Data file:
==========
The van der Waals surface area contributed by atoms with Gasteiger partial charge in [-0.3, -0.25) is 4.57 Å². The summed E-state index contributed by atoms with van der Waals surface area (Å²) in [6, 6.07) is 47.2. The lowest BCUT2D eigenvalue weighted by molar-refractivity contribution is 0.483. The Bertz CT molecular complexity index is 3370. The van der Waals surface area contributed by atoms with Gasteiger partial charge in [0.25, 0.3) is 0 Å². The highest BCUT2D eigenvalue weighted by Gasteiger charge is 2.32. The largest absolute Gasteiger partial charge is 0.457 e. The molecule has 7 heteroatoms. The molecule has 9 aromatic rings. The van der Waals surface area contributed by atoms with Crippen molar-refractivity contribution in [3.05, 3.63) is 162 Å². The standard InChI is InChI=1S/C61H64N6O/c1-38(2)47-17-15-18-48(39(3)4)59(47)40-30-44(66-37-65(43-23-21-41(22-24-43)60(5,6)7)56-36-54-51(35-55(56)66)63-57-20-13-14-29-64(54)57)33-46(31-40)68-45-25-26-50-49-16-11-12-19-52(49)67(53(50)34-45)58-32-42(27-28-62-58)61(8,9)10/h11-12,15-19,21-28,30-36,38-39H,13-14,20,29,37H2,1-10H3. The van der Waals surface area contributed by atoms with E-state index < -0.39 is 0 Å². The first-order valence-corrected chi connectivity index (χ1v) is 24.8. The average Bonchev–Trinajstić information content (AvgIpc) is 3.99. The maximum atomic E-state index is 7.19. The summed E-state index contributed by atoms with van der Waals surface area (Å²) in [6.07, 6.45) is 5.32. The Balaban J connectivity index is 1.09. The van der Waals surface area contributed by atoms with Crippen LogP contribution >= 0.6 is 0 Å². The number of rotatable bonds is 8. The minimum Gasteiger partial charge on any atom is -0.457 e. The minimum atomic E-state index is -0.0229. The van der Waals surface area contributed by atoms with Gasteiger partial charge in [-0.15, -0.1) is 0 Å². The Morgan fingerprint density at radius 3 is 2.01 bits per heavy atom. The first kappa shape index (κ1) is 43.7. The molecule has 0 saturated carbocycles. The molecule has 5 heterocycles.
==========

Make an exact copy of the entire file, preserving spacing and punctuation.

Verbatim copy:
The van der Waals surface area contributed by atoms with Gasteiger partial charge in [-0.3, -0.25) is 4.57 Å². The summed E-state index contributed by atoms with van der Waals surface area (Å²) in [6, 6.07) is 47.2. The lowest BCUT2D eigenvalue weighted by molar-refractivity contribution is 0.483. The Bertz CT molecular complexity index is 3370. The van der Waals surface area contributed by atoms with Gasteiger partial charge in [0.25, 0.3) is 0 Å². The highest BCUT2D eigenvalue weighted by Gasteiger charge is 2.32. The largest absolute Gasteiger partial charge is 0.457 e. The molecule has 7 heteroatoms. The molecule has 9 aromatic rings. The van der Waals surface area contributed by atoms with Crippen molar-refractivity contribution in [3.05, 3.63) is 162 Å². The standard InChI is InChI=1S/C61H64N6O/c1-38(2)47-17-15-18-48(39(3)4)59(47)40-30-44(66-37-65(43-23-21-41(22-24-43)60(5,6)7)56-36-54-51(35-55(56)66)63-57-20-13-14-29-64(54)57)33-46(31-40)68-45-25-26-50-49-16-11-12-19-52(49)67(53(50)34-45)58-32-42(27-28-62-58)61(8,9)10/h11-12,15-19,21-28,30-36,38-39H,13-14,20,29,37H2,1-10H3. The van der Waals surface area contributed by atoms with E-state index < -0.39 is 0 Å². The first-order valence-corrected chi connectivity index (χ1v) is 24.8. The average Bonchev–Trinajstić information content (AvgIpc) is 3.99. The maximum atomic E-state index is 7.19. The summed E-state index contributed by atoms with van der Waals surface area (Å²) in [6.07, 6.45) is 5.32. The Balaban J connectivity index is 1.09. The van der Waals surface area contributed by atoms with Crippen LogP contribution >= 0.6 is 0 Å². The number of rotatable bonds is 8. The minimum Gasteiger partial charge on any atom is -0.457 e. The minimum atomic E-state index is -0.0229. The van der Waals surface area contributed by atoms with Gasteiger partial charge in [-0.15, -0.1) is 0 Å². The Morgan fingerprint density at radius 3 is 2.01 bits per heavy atom. The first kappa shape index (κ1) is 43.7. The molecule has 0 saturated carbocycles. The molecule has 5 heterocycles.